Northamptonshire County Council leader 'stands firm' in job
A council leader who faced calls to resign over failings that led to the murders of two young children has said he will "stand firm" in his post.
Reviews found Northamptonshire County Council missed chances to protect the two-year-old boy and one-year-old girl.
Labour councillors and MP Philip Hollobone called for Matt Golby, who was in charge of children's services at the time of the deaths, to step down.
Mr Golby said he "needed to provide stability" to the authority.
Dylan Tiffin-Brown, two, was murdered in 2018 by his father Raphael Kennedy.
One-year-old Evelyn-Rose Muggleton was killed by Ryan Coleman, the partner of Evelyn-Rose's mother in 2017. Both men were both jailed for life.
Serious case reviews found that Dylan was deemed by carers as "unlikely to suffer harm", while concerns about the welfare of Evelyn-Rose were also dismissed.
Last week Mr Golby survived a motion brought by the council's Labour opposition calling for him to resign.
Conservative MP for Kettering Mr Hollobone said "the buck must stop" with Mr Golby and Andrew Gwynne MP, Labour's Shadow Communities and Local Government Secretary, had already called on Mr Golby to resign.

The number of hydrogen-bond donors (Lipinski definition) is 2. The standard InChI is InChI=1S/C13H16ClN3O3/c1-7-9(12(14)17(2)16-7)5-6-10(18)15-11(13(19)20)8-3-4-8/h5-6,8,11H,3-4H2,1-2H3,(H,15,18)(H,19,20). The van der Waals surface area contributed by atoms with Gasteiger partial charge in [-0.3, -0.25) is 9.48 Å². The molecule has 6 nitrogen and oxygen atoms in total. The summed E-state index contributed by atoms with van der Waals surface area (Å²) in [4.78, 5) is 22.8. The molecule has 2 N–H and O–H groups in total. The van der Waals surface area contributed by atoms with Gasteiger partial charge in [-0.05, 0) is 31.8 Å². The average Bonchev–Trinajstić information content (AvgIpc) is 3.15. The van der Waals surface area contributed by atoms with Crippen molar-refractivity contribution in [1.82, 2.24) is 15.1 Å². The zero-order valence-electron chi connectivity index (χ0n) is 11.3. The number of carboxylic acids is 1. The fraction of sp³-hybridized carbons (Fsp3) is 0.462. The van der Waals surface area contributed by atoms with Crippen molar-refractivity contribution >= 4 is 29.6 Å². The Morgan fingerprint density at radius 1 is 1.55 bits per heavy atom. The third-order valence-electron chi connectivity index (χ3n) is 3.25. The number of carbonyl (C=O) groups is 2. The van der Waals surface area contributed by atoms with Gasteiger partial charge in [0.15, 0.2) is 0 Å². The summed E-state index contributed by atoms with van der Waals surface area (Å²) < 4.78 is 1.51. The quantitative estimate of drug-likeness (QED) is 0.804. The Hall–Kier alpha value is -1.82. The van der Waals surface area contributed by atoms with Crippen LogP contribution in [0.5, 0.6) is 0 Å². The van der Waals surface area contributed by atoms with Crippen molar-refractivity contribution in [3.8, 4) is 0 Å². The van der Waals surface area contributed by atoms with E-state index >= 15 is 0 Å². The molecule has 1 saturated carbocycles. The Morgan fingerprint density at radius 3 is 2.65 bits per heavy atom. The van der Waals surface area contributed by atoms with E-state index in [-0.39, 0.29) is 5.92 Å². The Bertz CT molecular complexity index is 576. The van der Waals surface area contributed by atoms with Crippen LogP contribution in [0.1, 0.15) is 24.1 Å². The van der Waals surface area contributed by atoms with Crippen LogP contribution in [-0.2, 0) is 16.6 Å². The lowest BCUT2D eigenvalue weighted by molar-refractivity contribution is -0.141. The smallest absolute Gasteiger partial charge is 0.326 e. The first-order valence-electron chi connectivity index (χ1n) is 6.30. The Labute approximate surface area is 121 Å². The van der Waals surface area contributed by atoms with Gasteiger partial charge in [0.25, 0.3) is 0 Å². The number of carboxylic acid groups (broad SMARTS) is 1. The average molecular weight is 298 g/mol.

Northamptonshire's council crisis catalogue:
- Killed boy deemed 'unlikely to be harmed'
- Poor staffing meant few manned fire engines
- Council 'u-turn' on non-gritting policy
- Council's social workers are 'drowning'
- Council 'ignored 2015 crisis warning'
- Crisis council loses children's services
- Troubled council bans spending again
- Commissioners take over troubled council
- Adult care service users 'in crisis'
- Cash-crisis council to offload libraries
Conservative Mr Golby said he was "firmly fixed and committed" and he "wanted to be a part of the solution" to the authority's issues.
He added: "I've got the full backing and endorsement of [the Conservative] group and I've made that commitment that I want to see the transformation of services."
The county council, along with the district and borough councils in Northamptonshire will be dissolved in 2021 and two new unitary authorities will take over, after the authority overspent its budget by millions of pounds.
But Mr Golby said it now had a "complete grip on the financial situation".